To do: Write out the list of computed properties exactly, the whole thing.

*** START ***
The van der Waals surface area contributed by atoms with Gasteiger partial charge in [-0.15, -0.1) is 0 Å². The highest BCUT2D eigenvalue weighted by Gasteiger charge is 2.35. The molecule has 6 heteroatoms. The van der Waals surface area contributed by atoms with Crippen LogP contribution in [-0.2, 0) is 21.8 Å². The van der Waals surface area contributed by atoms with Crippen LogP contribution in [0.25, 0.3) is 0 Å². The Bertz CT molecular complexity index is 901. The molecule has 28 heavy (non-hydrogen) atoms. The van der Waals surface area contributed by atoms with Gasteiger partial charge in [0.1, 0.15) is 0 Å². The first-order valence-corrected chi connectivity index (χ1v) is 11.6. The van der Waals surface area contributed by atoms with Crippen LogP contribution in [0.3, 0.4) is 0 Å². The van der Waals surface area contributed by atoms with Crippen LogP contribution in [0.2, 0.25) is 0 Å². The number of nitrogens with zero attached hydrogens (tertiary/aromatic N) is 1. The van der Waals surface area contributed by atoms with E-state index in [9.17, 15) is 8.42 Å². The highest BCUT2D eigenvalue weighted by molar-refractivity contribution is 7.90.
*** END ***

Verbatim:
The van der Waals surface area contributed by atoms with Gasteiger partial charge in [-0.15, -0.1) is 0 Å². The highest BCUT2D eigenvalue weighted by Gasteiger charge is 2.35. The molecule has 6 heteroatoms. The van der Waals surface area contributed by atoms with Crippen LogP contribution in [-0.2, 0) is 21.8 Å². The van der Waals surface area contributed by atoms with Crippen LogP contribution in [0.25, 0.3) is 0 Å². The Bertz CT molecular complexity index is 901. The molecule has 28 heavy (non-hydrogen) atoms. The van der Waals surface area contributed by atoms with Gasteiger partial charge in [0.1, 0.15) is 0 Å². The first-order valence-corrected chi connectivity index (χ1v) is 11.6. The van der Waals surface area contributed by atoms with Crippen LogP contribution in [0.3, 0.4) is 0 Å². The van der Waals surface area contributed by atoms with Crippen LogP contribution in [0.2, 0.25) is 0 Å². The number of nitrogens with zero attached hydrogens (tertiary/aromatic N) is 1. The van der Waals surface area contributed by atoms with E-state index in [9.17, 15) is 8.42 Å². The highest BCUT2D eigenvalue weighted by molar-refractivity contribution is 7.90.